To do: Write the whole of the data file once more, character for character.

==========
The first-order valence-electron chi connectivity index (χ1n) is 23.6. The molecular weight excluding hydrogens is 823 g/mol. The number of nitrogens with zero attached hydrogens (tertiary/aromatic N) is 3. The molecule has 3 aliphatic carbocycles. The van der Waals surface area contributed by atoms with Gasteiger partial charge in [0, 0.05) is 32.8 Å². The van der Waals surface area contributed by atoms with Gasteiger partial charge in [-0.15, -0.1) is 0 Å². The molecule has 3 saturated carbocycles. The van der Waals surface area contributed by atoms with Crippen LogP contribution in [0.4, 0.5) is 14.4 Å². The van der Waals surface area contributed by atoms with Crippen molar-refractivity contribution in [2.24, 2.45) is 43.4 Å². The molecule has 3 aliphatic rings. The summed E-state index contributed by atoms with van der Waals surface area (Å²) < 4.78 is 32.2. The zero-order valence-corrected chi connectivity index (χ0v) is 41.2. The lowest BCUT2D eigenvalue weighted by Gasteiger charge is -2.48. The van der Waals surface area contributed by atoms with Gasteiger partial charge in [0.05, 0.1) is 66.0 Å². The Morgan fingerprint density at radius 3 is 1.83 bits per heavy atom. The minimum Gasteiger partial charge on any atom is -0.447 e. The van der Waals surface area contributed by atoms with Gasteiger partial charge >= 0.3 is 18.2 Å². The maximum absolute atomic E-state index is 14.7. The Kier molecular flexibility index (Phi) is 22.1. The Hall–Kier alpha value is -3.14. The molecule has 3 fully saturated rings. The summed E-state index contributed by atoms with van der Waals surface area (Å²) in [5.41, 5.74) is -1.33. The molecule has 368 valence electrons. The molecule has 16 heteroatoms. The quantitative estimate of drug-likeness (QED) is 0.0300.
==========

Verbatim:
The first-order valence-electron chi connectivity index (χ1n) is 23.6. The molecular weight excluding hydrogens is 823 g/mol. The number of nitrogens with zero attached hydrogens (tertiary/aromatic N) is 3. The molecule has 3 aliphatic carbocycles. The van der Waals surface area contributed by atoms with Gasteiger partial charge in [0, 0.05) is 32.8 Å². The van der Waals surface area contributed by atoms with Gasteiger partial charge in [-0.15, -0.1) is 0 Å². The molecule has 3 saturated carbocycles. The van der Waals surface area contributed by atoms with Crippen LogP contribution in [0.4, 0.5) is 14.4 Å². The van der Waals surface area contributed by atoms with Crippen molar-refractivity contribution in [2.24, 2.45) is 43.4 Å². The molecule has 3 aliphatic rings. The summed E-state index contributed by atoms with van der Waals surface area (Å²) < 4.78 is 32.2. The zero-order valence-corrected chi connectivity index (χ0v) is 41.2. The lowest BCUT2D eigenvalue weighted by Gasteiger charge is -2.48. The van der Waals surface area contributed by atoms with Gasteiger partial charge in [0.05, 0.1) is 66.0 Å². The Morgan fingerprint density at radius 3 is 1.83 bits per heavy atom. The minimum Gasteiger partial charge on any atom is -0.447 e. The van der Waals surface area contributed by atoms with Gasteiger partial charge >= 0.3 is 18.2 Å². The maximum absolute atomic E-state index is 14.7. The Kier molecular flexibility index (Phi) is 22.1. The Hall–Kier alpha value is -3.14. The molecule has 3 fully saturated rings. The summed E-state index contributed by atoms with van der Waals surface area (Å²) in [5.41, 5.74) is -1.33. The molecule has 368 valence electrons. The molecule has 16 heteroatoms. The quantitative estimate of drug-likeness (QED) is 0.0300.